In the heart of Northumberland, England, is the pretty town of Alnwick.
For bibliophiles, a stop at its second-hand bookshop is a must. Barter Books is housed in the town’s old railway station and, on its outside wall, the shop’s owner Stuart Manley has hung a piece of ephemera, a World War Two poster that reads “Keep Calm and Carry On”.
The problem is that Mark Coop, a businessman, trademarked the phrase in 2011. Coop saw an opportunity to create a monopoly of souvenir mugs, aprons and the like bearing this slogan. He even copied the poster design, and ever since this unremarkable English phrase has been taken out of the public realm and is now privately owned.
If an article is written about banking, and suggests that a particular institution which has branches in every time zone is a “bank that never sleeps”, it can only use that common phrase to refer to Citibank, because that phrase has been trademarked by Citibank and is now its private property.
At a school sports event, you should forget putting up a sign that says “Just Do It” unless Nike is the sponsor.
A poet wishing to use the phrase “between love and madness lies obsession” may find themselves in trouble because Calvin Klein has trademarked the expression for its line of Eau de Parfum products.
And anyone thinking of writing a memoir and wishes to recall happy times reading Winnie the Pooh books may be forced to pay a license fee to Disney, which has trademarked the book’s characters.
Disney has current form in this area. The company has recently dropped a bid to trademark “Dia de los Muertos”, the name of the traditional “Day of the Dead” holiday celebrated by millions in Mexico.
If successful, it would have given Disney exclusive rights to use the name on merchandise – and presumably prevented Mexicans from doing the same without paying a license fee to Disney.
Perhaps the most egregious example of the takeover of the language is the aggressive approach taken by McDonalds to stop any retailer using “Mc” in its trading name. In 1996, McDonald’s threatened to take Mary Blair of Buckinghamshire, England, to court because she had called her sandwich shop McMunchies. Blair told the London Times:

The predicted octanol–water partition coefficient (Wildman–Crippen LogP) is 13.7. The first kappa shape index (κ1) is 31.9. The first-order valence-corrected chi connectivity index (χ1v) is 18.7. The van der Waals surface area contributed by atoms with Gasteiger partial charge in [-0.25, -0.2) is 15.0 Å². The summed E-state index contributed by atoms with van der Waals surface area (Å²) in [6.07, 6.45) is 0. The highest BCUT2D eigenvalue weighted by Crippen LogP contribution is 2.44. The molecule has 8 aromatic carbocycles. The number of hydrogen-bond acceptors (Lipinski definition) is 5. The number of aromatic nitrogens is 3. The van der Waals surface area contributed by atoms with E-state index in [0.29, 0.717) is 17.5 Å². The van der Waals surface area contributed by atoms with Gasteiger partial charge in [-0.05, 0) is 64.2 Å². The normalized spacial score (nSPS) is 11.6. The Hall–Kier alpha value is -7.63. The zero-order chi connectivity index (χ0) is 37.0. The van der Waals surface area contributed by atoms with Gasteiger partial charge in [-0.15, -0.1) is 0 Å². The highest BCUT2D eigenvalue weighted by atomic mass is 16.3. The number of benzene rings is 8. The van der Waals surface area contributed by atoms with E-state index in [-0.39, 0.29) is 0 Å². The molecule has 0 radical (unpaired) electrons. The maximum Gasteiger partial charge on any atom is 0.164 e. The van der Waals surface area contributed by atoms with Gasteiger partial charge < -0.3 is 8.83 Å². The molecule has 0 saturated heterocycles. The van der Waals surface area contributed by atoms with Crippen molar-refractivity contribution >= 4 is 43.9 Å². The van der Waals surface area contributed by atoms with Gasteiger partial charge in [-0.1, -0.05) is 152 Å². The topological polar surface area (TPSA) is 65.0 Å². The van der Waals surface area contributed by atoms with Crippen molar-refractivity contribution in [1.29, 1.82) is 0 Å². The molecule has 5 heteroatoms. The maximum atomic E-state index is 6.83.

This is a small corner shop. We sell cold sandwiches, cold meats.
It is hard to believe that anyone could confuse McMunchies, which sells neither burgers nor chips, with a McDonald’s franchise. That is, anyone but McDonald’s, which issued a statement explaining that the prefix “Mc” was the firm’s property:
If someone, either deliberately, or unintentionally, uses our trademarks in their own food or restaurant-related business they are effectively using something that does not belong to them.
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In France, the modern concept of trademarks appeared in 1857. The Manufacture and Goods Mark Act allowed owners to register and protect their trademarks. This law marked the first time a trademark as was recognised as property with its own intrinsic value and legal rights.
Few would disagree that brands have a right to protect themselves from counterfeiters. For instance, Coca-Cola should be able to stop another company trying to pass off its soft drink for the real thing. But should Coca-Cola be able to trademark the “the real thing”, taking ownership of the phrase in perpetuity?
Once, trademarks were only used to protect logos and brand names. This changed in 1923, when Edgar Rice Burroughs registered “Tarzan” as a trademark. This allowed his estate to circumvent the limited time it could legally enjoy profits from its copyright.
There are other examples of how trademarks have extended well beyond their original purpose. In 1995, photographer Charles M. Gentile made a poster of the I. M. Pei building, which houses the Rock and Roll Hall of Fame and Museum in Cleveland, Ohio. Gentile was surprised when he discovered that the museum intended to sue him for infringing its trademark over its own image.
The implications of this extension of trademarks are mindboggling. If artists and photographers need to pay license fees to use trademarked images of public buildings, it would represent a private tax on artistic expression.
The next target for trademark lawyers has been the colour spectrum. In November 2002, Mars applied to trademark “Whiskas purple” for its cat food packaging, and it was successful in doing so in 2010.
Justice Bennett of the Australian Federal Court accepted the argument that Mars invented the colour specifically for its cat food range. Considering the infinite palate employed by Mother Nature, might not the good lady find that she has inadvertently used “Whiskas purple” on some animal or plant, and find herself paying Mars a licence fee?
Companies may well spend millions of dollars coming up with catchy slogans, and a small fortune promoting those slogans to consumers. That, however, does not mean that they should be allowed to take exclusive ownership over parts of the language, or for that matter public images and now colours. A company can adequately protect its brand from imitators using a distinctive name and logo. The two work together to provide a unique identifier.
Trademarking advertising slogans, however, is unnecessary. Companies should not be able to legalise “squatters’ rights” to what is, after all, public property.
Harry Blutstein is an adjunct professor in the School of Global Studies, Social Science and Planning at RMIT University. This article first appeared on The Conversation.